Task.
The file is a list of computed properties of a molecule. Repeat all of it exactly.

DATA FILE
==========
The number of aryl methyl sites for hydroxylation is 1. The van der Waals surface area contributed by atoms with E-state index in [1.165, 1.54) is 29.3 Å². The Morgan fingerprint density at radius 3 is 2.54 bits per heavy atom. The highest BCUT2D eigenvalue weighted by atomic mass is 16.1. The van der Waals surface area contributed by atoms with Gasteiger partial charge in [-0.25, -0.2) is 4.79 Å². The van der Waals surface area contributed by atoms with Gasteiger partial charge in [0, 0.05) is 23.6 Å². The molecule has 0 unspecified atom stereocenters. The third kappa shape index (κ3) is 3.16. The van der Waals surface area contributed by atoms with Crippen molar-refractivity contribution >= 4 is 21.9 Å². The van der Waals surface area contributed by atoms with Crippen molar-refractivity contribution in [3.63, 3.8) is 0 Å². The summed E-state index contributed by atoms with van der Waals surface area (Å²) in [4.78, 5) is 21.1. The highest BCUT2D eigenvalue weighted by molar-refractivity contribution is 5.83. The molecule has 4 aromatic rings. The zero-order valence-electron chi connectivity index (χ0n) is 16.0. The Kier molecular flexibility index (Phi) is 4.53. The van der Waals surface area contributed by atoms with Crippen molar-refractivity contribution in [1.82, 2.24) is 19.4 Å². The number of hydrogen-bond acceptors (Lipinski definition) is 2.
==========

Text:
The number of aryl methyl sites for hydroxylation is 1. The van der Waals surface area contributed by atoms with E-state index in [1.165, 1.54) is 29.3 Å². The Morgan fingerprint density at radius 3 is 2.54 bits per heavy atom. The highest BCUT2D eigenvalue weighted by atomic mass is 16.1. The van der Waals surface area contributed by atoms with Gasteiger partial charge in [-0.25, -0.2) is 4.79 Å². The van der Waals surface area contributed by atoms with Gasteiger partial charge in [0, 0.05) is 23.6 Å². The molecule has 0 unspecified atom stereocenters. The third kappa shape index (κ3) is 3.16. The van der Waals surface area contributed by atoms with Crippen molar-refractivity contribution >= 4 is 21.9 Å². The van der Waals surface area contributed by atoms with Crippen molar-refractivity contribution in [3.63, 3.8) is 0 Å². The summed E-state index contributed by atoms with van der Waals surface area (Å²) in [4.78, 5) is 21.1. The highest BCUT2D eigenvalue weighted by molar-refractivity contribution is 5.83. The molecule has 4 aromatic rings. The zero-order valence-electron chi connectivity index (χ0n) is 16.0. The Kier molecular flexibility index (Phi) is 4.53. The van der Waals surface area contributed by atoms with Crippen molar-refractivity contribution in [1.82, 2.24) is 19.4 Å². The number of hydrogen-bond acceptors (Lipinski definition) is 2.